We were on the road again before dawn on our way south to Portland with a stop in Freeport to visit L. L. Bean (open 24/7). One Mainer we spoke to called Bean "the Disneyland of Maine" an attraction not to be missed. I would have to agree that the shopping center sized complex we found on Main Street was indeed impressive. Enormous, modern, lodge-like buildings face a central courtyard the size of a city block. Each one holds a different class of merchandise such as hunting & fishing, home, and clothing. Promising to try on just one pair of pants, I put on imaginary blinders as we walked past the indoor trout pond under the central stairs and the mountain trail mock up in the hiking boot department. After trying two pairs of pants, I succumbed to an impulse purchase of a pretty purple sweater. A photo of me proudly holding my Bean bag was a must.
The shopping stop worked up an appetite so we headed into Portland straight to Becky's Diner, a well loved breakfast/lunch spot on the waterfront. We could have fed an army with our plates of blueberry pancakes, bacon, eggs, home fries, and toast. Watching the local people come and go was worth the trip and the hearty food fortified us for the day ahead.
A short distance down the waterfront we found the Old Port, a once-decaying neighborhood that has been restored and is now one of Portland's liveliest areas. We took a walking tour of the narrow streets lined with Victorian-era commercial buildings. The cupola topped US Custom House built in 1861 reminded us of our own Pioneer Courthouse.
We continued our walk further up the hill past the elaborate old city hall, a large park, and a modern glass enclosed library. The setting by the water and the calm pace of this other Portland felt comfortable and inviting, but the promise of a sunny day lured us to the road again for a drive to New Hampshire and the official start of our leaf peeping.
Our Map Quest route out of Portland was surprisingly complicated due to numerous roundabouts that shifted us from one highway to another until we finally landed on Hwy 5 North through farm country to Fryeburg, Maine. The colorful tree-lined road into the small town, located on the New Hampshire border, was backed up more than a mile with traffic headed to a popular local fair. We hoped this traffic jam wasn't a bad omen. Neither one of us thought about the fact that the week we chose for our New England trip included Columbus Day, the height of the Autumn tourist season, until we tried to make hotel reservations. Leaf peeping with thousands of our closest friends.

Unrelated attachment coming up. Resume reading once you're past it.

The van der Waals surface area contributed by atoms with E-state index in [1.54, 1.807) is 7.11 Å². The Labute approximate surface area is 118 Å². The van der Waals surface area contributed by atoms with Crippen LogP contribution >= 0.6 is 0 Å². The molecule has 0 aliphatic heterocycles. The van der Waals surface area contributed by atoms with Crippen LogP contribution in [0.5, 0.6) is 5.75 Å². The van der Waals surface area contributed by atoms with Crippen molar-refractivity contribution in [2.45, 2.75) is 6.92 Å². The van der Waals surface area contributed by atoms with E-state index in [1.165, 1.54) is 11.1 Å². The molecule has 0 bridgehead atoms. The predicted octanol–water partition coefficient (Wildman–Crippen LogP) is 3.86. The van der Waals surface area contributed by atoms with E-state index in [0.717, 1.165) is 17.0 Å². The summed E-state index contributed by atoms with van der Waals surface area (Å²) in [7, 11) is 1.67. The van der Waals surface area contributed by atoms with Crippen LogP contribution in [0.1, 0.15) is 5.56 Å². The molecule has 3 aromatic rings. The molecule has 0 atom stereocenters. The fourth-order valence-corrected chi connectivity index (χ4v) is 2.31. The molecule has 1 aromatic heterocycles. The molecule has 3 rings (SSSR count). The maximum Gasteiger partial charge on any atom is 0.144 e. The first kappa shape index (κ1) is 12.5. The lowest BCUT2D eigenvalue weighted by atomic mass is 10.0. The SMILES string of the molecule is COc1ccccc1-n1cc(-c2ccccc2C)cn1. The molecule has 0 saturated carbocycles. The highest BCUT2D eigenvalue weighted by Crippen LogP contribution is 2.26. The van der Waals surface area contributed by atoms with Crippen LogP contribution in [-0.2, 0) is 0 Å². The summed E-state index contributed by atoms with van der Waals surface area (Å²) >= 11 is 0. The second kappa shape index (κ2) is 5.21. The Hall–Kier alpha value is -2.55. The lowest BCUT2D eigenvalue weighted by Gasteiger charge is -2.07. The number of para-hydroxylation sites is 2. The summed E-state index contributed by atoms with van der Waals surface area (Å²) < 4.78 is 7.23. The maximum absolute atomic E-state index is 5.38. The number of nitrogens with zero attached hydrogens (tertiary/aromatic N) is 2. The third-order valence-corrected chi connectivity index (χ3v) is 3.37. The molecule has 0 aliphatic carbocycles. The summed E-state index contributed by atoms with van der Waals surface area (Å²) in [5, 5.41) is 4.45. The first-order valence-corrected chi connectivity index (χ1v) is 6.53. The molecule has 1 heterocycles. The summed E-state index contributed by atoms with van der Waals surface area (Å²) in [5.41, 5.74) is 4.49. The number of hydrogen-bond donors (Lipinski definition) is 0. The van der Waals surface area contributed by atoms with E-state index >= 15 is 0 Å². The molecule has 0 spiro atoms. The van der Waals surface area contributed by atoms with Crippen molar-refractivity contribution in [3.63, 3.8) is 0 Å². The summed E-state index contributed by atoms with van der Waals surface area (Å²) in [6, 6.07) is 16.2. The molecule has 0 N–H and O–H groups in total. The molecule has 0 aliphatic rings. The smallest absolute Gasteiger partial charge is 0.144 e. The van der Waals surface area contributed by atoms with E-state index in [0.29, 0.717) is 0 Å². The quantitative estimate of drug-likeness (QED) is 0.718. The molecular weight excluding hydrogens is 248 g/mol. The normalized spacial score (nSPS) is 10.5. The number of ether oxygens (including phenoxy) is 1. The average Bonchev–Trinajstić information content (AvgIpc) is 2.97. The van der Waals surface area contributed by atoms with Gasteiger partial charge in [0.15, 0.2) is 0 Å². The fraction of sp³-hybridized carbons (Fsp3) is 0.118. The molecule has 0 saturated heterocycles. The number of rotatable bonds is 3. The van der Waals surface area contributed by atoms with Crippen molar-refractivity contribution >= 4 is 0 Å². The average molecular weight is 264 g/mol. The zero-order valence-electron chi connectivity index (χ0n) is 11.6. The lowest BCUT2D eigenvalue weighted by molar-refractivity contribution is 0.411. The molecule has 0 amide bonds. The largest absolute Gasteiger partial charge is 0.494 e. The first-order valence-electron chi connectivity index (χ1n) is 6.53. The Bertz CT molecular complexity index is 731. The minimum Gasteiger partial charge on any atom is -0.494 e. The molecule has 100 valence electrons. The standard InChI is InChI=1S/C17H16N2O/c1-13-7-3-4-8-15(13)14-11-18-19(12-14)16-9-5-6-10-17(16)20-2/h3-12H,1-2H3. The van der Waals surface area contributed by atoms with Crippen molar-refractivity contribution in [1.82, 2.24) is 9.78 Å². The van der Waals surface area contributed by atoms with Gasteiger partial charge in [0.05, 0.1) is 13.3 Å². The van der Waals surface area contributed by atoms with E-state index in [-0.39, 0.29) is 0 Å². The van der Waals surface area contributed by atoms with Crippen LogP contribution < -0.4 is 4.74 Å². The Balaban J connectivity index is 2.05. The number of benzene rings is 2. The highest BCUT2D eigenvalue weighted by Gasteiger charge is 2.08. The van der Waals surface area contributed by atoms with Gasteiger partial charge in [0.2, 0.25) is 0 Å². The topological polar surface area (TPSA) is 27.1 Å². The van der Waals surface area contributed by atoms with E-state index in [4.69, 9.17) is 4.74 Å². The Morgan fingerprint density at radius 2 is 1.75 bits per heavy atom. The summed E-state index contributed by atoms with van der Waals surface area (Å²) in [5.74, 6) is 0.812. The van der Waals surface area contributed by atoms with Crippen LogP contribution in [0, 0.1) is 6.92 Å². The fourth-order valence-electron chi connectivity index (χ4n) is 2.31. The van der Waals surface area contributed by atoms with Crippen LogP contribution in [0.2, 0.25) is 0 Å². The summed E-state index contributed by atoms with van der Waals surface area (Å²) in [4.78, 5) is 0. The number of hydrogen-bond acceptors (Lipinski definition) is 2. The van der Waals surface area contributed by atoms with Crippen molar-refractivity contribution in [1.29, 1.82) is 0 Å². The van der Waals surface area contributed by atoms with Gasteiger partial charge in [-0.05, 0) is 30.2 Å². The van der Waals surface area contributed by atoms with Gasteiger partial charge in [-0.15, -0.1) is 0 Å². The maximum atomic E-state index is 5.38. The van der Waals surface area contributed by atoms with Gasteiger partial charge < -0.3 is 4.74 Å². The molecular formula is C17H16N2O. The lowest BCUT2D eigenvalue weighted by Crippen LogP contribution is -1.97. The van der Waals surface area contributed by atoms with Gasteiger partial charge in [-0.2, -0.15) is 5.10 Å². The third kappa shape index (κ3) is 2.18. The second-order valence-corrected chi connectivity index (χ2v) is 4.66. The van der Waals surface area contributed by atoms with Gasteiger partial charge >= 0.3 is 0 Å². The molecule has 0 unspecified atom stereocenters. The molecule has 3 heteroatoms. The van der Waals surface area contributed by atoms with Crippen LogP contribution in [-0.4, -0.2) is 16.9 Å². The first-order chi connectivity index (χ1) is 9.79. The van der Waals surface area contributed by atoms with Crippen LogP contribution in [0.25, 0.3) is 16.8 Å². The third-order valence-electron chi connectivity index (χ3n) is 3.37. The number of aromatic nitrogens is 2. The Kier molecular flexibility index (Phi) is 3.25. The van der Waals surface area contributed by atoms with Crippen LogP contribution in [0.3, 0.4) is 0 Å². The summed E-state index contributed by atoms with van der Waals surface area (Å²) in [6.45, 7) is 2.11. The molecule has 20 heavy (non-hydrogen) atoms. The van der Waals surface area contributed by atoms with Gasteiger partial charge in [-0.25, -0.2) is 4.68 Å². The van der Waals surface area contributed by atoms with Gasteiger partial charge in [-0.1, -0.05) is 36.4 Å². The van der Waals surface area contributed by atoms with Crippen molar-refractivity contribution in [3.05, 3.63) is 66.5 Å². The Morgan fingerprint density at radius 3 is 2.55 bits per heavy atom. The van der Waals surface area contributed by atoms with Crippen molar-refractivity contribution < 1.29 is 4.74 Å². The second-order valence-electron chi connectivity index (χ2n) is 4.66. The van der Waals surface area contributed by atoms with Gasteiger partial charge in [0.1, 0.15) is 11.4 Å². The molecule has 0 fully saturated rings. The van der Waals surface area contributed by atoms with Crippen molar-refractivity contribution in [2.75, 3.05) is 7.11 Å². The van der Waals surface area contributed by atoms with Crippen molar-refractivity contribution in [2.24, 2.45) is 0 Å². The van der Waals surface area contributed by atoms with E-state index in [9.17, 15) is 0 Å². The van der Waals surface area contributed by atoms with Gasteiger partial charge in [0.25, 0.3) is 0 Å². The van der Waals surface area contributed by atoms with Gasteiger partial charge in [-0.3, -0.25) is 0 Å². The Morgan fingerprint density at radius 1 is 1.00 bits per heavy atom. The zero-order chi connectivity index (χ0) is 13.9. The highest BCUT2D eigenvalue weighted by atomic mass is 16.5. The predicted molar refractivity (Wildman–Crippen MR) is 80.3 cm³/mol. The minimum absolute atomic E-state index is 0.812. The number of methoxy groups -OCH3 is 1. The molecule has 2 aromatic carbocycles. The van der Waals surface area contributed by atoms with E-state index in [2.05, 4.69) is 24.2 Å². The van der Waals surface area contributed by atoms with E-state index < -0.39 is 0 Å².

The jam at Fryeburg was successfully cleared in less time than we expected. The next stop would be North Conway, considered the gateway to the White Mountains, where we planned to stay at the Green Granite Inn (overpriced & mediocre at best). Arriving too early to check in, we continued into the small resort town and found the streets packed with leaf peepers and outlet store shoppers. Thankfully there were more shoppers than peepers and the traffic thinned out on the north side of town.
The afternoon drive on Hwy 302 would take us up to Crawford Notch and the Mount Washington Hotel deep in the White Mountains. This area is known for rapid, severe weather changes - in fact the highest wind ever recorded on earth was 230 mph at Mount Washington in April of 1934. True to it's reputation, the wind was picking up and clouds were rolling over the mountain tops, quickly transforming the pleasant sunny day.
In spite of the weather, the trees and the mountains were magnificent. The first of many "Moose Crossing" signs made us wonder if we might actually see one of the impressive animals. We passed picnic areas and campgrounds near a route first established as a path through the Presidential Range of 4,000+ foot mountains, in 1819. Crawford Notch is a narrow (40 feet wide) steep walled granite pass between Mount Willard and Mount Jackson. On the other side we had our first view of cloud shrouded, 6,288 foot Mount Washington with the grand Mount Washington Hotel sitting alone in the foreground. A sight beyond words!
Following a leisurely self guided tour of the hotel lobby and verandas, it was still early in the afternoon. We returned by the way we came, stopping at the Silver Cascade on our way down.
Just before North Conway, we turned north on Hwy 16 to Jackson were we saw our first covered bridge.
The extreme weather conditions produced an extraordinary rainbow.
Another slog through North Conway traffic and dinner at the 1785 Inn completed another satisfying day.